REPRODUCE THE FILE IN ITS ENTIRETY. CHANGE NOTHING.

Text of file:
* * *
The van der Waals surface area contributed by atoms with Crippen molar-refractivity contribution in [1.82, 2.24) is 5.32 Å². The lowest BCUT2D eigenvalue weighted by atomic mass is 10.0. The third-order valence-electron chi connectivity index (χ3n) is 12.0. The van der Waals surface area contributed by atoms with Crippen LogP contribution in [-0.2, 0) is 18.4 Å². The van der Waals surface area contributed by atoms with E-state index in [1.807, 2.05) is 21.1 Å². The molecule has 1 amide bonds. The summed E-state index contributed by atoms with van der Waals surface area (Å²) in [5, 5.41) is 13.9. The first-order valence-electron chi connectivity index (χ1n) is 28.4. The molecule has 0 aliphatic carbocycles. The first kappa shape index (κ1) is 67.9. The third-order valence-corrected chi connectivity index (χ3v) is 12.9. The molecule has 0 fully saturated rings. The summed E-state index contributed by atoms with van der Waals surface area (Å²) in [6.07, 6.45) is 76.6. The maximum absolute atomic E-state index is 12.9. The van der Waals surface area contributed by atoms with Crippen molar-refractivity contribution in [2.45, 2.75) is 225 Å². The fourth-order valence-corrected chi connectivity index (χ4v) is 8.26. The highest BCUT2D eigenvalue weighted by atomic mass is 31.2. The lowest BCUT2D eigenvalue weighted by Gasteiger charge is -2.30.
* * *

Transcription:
The van der Waals surface area contributed by atoms with Crippen molar-refractivity contribution in [1.82, 2.24) is 5.32 Å². The lowest BCUT2D eigenvalue weighted by atomic mass is 10.0. The third-order valence-electron chi connectivity index (χ3n) is 12.0. The van der Waals surface area contributed by atoms with Crippen LogP contribution in [-0.2, 0) is 18.4 Å². The van der Waals surface area contributed by atoms with E-state index in [1.807, 2.05) is 21.1 Å². The molecule has 1 amide bonds. The summed E-state index contributed by atoms with van der Waals surface area (Å²) in [5, 5.41) is 13.9. The first-order valence-electron chi connectivity index (χ1n) is 28.4. The molecule has 0 aliphatic carbocycles. The first kappa shape index (κ1) is 67.9. The third-order valence-corrected chi connectivity index (χ3v) is 12.9. The molecule has 0 fully saturated rings. The summed E-state index contributed by atoms with van der Waals surface area (Å²) in [6.07, 6.45) is 76.6. The maximum absolute atomic E-state index is 12.9. The van der Waals surface area contributed by atoms with Crippen molar-refractivity contribution in [2.45, 2.75) is 225 Å². The fourth-order valence-corrected chi connectivity index (χ4v) is 8.26. The highest BCUT2D eigenvalue weighted by atomic mass is 31.2. The lowest BCUT2D eigenvalue weighted by Gasteiger charge is -2.30.